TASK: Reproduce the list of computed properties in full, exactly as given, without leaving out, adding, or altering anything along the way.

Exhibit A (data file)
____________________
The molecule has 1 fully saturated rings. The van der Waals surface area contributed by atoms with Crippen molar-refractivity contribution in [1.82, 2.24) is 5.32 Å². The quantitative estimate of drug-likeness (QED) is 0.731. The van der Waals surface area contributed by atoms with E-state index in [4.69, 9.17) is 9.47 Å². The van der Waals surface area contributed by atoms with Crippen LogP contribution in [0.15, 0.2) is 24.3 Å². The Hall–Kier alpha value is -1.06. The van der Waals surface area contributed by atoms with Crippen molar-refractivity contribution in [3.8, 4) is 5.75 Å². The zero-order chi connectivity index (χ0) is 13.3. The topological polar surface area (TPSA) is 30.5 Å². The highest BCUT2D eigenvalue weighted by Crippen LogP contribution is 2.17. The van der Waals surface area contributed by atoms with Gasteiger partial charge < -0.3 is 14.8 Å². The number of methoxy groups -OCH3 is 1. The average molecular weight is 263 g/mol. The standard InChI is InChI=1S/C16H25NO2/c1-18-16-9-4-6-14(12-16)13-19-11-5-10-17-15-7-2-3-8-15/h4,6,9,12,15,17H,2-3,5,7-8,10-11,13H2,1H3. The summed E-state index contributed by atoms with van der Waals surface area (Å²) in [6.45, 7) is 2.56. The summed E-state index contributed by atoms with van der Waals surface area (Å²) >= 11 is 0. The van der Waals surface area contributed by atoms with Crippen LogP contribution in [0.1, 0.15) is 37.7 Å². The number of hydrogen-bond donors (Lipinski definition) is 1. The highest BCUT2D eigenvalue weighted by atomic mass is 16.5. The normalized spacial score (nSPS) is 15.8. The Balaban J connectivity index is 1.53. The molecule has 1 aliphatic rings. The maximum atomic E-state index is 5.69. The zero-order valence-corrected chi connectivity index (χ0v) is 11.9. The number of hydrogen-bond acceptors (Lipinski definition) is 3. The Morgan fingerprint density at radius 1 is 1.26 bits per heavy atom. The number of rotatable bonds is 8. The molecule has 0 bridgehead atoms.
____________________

The molecule has 1 fully saturated rings. The van der Waals surface area contributed by atoms with Crippen molar-refractivity contribution in [1.82, 2.24) is 5.32 Å². The quantitative estimate of drug-likeness (QED) is 0.731. The van der Waals surface area contributed by atoms with E-state index in [4.69, 9.17) is 9.47 Å². The van der Waals surface area contributed by atoms with Crippen LogP contribution in [0.15, 0.2) is 24.3 Å². The Hall–Kier alpha value is -1.06. The van der Waals surface area contributed by atoms with Crippen molar-refractivity contribution in [3.8, 4) is 5.75 Å². The zero-order chi connectivity index (χ0) is 13.3. The topological polar surface area (TPSA) is 30.5 Å². The highest BCUT2D eigenvalue weighted by Crippen LogP contribution is 2.17. The van der Waals surface area contributed by atoms with Gasteiger partial charge < -0.3 is 14.8 Å². The number of methoxy groups -OCH3 is 1. The average molecular weight is 263 g/mol. The standard InChI is InChI=1S/C16H25NO2/c1-18-16-9-4-6-14(12-16)13-19-11-5-10-17-15-7-2-3-8-15/h4,6,9,12,15,17H,2-3,5,7-8,10-11,13H2,1H3. The summed E-state index contributed by atoms with van der Waals surface area (Å²) in [6.45, 7) is 2.56. The summed E-state index contributed by atoms with van der Waals surface area (Å²) >= 11 is 0. The van der Waals surface area contributed by atoms with Crippen LogP contribution in [0.1, 0.15) is 37.7 Å². The number of hydrogen-bond donors (Lipinski definition) is 1. The highest BCUT2D eigenvalue weighted by atomic mass is 16.5. The normalized spacial score (nSPS) is 15.8. The Balaban J connectivity index is 1.53. The molecule has 1 aliphatic rings. The maximum atomic E-state index is 5.69. The zero-order valence-corrected chi connectivity index (χ0v) is 11.9. The number of hydrogen-bond acceptors (Lipinski definition) is 3. The Morgan fingerprint density at radius 1 is 1.26 bits per heavy atom. The number of rotatable bonds is 8. The molecule has 0 bridgehead atoms.